If you are a beginner you may want to wear protective gloves, as it is easy for the knife to slip. Strangely enough, I believe you are safer with a knife sharpened as I describe than a factory dull one. A dull knife is many times more likely to slip and cut you, whereas a sharp knife goes where you tell it to go.
Begin by holding the knife in your right hand, rounded point to the left. The side you see is the top. The edge of the top should be ground back to taper the edge gradually for 1/4 inch. The edge of the bottom should be ground flat. By creating this taper, you will have a knife that slides between the two shells of a bivalve. At all times hold the clam steady and parallel to the floor over a clean bowl to catch the juices that drip.
Hold the clam in your left hand with the curled edge to the left.
Hold the knife so that it is parallel to the plane of the line where the two shells join. Picture #1
Using your left thumb to stabilize the clam, use the next two fingers of the left hand to apply pressure to the blade, so that it slides between the two shells. Picture #2
Let the knife travel as far as it can, This will cut the left adductor muscle that holds the shell closed. Picture #3
Without changing your grip on the knife, rotate your right wrist so that the knuckles of your fist which were parallel to the floor, are now at right angles to it. This forces the shell open. Picture #4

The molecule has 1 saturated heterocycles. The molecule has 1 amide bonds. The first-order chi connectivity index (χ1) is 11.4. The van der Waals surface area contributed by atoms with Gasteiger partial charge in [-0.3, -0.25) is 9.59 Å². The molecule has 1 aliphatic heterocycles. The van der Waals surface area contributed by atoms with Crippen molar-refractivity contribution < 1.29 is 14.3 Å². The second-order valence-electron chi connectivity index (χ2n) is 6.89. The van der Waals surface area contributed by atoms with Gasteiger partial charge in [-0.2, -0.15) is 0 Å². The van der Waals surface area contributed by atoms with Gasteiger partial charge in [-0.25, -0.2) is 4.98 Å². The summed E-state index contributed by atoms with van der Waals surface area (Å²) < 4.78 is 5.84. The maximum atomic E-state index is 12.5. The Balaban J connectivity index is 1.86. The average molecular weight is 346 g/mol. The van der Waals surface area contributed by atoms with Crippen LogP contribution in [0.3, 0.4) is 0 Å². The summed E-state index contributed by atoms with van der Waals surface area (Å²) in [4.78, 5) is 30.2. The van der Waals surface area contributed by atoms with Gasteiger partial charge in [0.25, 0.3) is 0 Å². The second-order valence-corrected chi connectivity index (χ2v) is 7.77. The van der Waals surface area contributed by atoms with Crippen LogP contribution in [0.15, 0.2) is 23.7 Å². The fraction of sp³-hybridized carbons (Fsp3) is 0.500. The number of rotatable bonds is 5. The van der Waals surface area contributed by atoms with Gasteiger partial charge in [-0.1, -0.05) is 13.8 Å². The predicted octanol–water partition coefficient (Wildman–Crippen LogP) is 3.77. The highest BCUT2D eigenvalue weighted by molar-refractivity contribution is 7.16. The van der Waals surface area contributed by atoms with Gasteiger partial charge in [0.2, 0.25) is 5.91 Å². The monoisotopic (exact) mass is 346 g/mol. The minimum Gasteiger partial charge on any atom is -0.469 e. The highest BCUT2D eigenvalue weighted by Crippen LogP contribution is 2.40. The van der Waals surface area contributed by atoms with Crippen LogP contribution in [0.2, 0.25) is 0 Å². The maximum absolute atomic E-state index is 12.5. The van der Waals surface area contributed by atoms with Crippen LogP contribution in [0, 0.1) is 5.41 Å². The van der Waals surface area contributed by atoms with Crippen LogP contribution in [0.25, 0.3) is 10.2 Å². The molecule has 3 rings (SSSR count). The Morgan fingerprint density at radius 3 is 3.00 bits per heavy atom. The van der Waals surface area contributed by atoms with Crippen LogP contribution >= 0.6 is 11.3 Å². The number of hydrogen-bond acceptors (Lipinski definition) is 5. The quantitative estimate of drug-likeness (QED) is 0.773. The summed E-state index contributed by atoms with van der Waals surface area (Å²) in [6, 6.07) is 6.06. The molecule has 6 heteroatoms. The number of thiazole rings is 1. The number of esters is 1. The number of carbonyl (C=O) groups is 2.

Insert your left forefinger into the shell to keep it open. Run the first inch or so of the clam knife around the lip of the shell to where the left adductor muscle is attached to the top shell and cut through the muscle. Picture #5
Move the tip of the knife around the rim of the shell to loosen the top veil and cut the top of the right adductor muscle. Picture #6
Still holding your knife in the right hand, use the thumb and forefinger of the right hand to grasp the upper shell and twist if off. Picture #7
Put the tip of the knife under the clam at the left adductor and cut it through, Picture #8. with the same scooping motion, run the knife along the rim to cut the right adductor, Picture #9. with a little flick of your wrist, lift the clam free of the shell, and let it fall back to float freely in the shell, floating in its own juices. It should look plump and unpunctured.
Notes: While oysters on the half shell are just the thing to open a formal banquet, clams on the half shell are a favorite restaurant first course. The notion of serving any less than a dozen is a crime and a shame, and will not be permitted by any true gourmand.
© 1996, Steve K. Holzinger. All rights reserved.
This page originally published as part of the electronic Gourmet Guide between 1994 and 1998.
Copyright © 2007, Forkmedia LLC. All rights reserved.
Modified July 2007
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